By Susan Heath
Tropical storm Bill changed all my monitoring plans. I had to reschedule the planned outing to West Galveston Bay from Monday, June 15 to Friday, June 19. Fortunately all my volunteers were still able to help so on Friday, I headed out with master naturalists Alan Wilde, Chuck Snyder, and Brenda Gonzales. I was very afraid of what we’d find with respect to all the ground nesters on the islands but the news was largely good. Up in Swan Lake we found all the oystercatcher pairs that were supposed to be there and we discovered one of them (K7 & unbanded) had a fledged chick! I was suspicious that this pair had a chick the last two times we were out but their territory is right in the middle of a nesting colony of Forster’s Terns and Tricolored Herons so we didn’t go ashore to check for a chick and they kept it hidden from us. Once again the oystercatchers are smarter than Sue! Since we didn’t know about it, it is unbanded but its great news that they fledged one and it made it through the storm.
All the Forster’s Tern nests and chicks that were there the last time we were out were gone but the herons seemed to be ok and we saw a bunch of chicks sticking their heads up from nests to check us out.
Back down in West Galveston Bay we checked out the two islands that have a lot of ground nesters including Forster’s, Royal, Sandwich, and Gull-billed Terns and Black Skimmers. Amazingly they all seemed fine. The water must not have gotten as high I thought it did.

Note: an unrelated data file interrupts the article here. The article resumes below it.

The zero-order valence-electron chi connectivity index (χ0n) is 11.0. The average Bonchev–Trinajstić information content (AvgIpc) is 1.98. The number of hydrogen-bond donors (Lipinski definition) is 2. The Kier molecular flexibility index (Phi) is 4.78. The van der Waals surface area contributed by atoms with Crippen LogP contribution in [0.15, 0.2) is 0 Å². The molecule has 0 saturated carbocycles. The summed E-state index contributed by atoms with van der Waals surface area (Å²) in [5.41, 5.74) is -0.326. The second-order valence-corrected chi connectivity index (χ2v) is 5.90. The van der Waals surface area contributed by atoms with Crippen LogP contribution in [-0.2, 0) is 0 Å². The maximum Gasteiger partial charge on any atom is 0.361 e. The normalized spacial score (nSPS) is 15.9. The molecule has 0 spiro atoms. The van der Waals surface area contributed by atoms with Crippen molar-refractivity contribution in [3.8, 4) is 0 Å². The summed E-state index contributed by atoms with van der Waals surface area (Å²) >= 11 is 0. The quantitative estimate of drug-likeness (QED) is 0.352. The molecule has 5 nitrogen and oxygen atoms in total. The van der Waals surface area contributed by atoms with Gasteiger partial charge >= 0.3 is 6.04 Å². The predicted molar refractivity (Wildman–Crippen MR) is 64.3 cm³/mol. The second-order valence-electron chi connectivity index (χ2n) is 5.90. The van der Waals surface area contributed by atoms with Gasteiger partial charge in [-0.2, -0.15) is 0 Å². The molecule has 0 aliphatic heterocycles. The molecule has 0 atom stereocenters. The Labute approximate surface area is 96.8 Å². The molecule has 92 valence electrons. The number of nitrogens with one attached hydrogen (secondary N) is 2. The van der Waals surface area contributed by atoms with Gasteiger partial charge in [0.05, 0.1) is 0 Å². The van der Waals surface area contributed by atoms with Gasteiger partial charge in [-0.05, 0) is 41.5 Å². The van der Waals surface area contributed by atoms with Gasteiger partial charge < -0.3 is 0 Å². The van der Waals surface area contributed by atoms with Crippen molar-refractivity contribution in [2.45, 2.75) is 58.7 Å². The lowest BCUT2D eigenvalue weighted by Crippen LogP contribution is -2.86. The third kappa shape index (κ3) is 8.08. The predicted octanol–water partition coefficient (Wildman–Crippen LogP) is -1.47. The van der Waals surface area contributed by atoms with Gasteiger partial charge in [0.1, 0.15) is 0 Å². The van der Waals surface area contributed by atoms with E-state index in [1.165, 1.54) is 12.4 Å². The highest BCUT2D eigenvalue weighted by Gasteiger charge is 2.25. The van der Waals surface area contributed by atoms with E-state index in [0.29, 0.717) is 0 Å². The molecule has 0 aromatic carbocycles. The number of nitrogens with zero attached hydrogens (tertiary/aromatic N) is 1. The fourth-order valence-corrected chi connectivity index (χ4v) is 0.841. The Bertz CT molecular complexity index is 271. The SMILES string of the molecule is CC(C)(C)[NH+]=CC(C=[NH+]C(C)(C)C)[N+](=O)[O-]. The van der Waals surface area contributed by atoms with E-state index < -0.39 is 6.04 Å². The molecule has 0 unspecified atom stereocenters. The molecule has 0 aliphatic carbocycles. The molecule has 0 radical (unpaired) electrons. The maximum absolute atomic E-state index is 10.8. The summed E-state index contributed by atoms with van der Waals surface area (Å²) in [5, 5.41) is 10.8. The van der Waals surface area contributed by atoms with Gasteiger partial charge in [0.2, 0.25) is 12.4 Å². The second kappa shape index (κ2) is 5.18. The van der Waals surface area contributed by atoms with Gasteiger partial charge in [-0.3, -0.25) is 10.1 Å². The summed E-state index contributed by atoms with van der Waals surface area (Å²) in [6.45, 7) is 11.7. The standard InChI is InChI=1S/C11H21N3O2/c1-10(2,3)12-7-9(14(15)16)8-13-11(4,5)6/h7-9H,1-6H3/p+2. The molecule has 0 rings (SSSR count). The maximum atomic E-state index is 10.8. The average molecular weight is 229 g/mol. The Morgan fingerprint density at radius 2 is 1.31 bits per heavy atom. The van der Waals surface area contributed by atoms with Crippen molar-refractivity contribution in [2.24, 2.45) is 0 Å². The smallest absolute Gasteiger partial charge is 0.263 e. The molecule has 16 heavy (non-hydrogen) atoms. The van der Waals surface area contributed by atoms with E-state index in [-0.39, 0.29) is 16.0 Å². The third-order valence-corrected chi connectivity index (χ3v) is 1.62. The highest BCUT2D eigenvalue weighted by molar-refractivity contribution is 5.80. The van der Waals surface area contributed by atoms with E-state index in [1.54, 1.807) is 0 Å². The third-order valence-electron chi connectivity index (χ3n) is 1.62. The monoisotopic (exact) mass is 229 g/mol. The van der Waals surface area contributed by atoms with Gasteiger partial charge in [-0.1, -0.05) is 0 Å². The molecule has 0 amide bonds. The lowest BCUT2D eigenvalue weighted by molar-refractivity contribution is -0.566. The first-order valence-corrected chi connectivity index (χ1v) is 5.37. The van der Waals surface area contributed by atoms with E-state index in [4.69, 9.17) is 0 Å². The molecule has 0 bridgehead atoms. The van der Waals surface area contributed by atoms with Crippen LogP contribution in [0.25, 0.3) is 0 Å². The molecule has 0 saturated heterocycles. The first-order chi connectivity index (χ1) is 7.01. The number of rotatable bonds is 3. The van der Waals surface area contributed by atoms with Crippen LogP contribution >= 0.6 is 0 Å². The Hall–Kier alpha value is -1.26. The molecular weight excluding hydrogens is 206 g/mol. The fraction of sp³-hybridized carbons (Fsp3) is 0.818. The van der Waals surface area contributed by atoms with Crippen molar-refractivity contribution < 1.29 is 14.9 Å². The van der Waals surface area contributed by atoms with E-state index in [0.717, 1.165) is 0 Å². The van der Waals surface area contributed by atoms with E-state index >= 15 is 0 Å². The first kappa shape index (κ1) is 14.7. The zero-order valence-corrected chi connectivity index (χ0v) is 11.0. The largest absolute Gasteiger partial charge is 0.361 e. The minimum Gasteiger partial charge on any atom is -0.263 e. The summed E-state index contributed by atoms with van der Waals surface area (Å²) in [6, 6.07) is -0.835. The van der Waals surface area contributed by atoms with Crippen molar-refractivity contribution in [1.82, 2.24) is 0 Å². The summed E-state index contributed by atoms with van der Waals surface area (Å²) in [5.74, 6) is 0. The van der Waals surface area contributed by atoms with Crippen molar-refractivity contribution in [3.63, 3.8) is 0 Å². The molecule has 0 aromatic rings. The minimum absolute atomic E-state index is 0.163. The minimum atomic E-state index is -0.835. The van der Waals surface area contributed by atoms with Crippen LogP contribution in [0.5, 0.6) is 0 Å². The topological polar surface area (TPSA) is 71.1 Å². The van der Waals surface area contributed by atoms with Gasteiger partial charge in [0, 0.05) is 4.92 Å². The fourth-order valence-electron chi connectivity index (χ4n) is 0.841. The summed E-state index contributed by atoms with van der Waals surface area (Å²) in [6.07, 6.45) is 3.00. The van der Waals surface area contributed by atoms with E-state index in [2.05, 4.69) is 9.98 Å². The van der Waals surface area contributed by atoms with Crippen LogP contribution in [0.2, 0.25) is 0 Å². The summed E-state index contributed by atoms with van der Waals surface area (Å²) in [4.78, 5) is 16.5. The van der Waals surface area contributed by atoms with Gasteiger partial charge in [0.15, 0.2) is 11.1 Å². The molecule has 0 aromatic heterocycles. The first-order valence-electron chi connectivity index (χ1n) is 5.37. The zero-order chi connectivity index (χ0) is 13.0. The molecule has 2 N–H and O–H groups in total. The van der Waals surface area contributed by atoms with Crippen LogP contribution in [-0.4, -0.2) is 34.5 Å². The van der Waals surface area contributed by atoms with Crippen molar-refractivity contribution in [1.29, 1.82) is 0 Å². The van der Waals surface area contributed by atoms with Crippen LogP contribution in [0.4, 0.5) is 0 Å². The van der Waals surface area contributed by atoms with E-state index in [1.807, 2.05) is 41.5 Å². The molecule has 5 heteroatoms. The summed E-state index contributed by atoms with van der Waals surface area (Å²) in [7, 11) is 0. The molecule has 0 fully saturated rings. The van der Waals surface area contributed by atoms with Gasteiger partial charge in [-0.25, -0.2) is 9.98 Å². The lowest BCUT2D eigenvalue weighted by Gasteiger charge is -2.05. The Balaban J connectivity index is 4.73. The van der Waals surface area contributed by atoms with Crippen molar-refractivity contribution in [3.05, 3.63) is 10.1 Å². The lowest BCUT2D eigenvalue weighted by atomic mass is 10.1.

We found all three chicks that belong to pairs on Struve Luci including JY who can now fly!
We also found JX who was trying to hide behind the spartina and YT was still hanging out with its adoptive parents L0 & unbanded.
I was particularly happy to see JN & JE with both their chicks (YU & YW) because last time we saw them they only had YW with them. Here’s YU.
We discovered two adults with birds that aren’t their mates. UF was hanging out with J6 on his island. We saw these two together the last time we were out as well so I’m wondering if something happened to P4, J6’s mate. I hope not. They fledged a chick this year (YY) so I’m hoping that P4 is just off with the chick somewhere. UF was banded as a chick in 2012 near the Tiki Island boat ramp and she is just now old enough to breed so she’s clearly looking for a mate.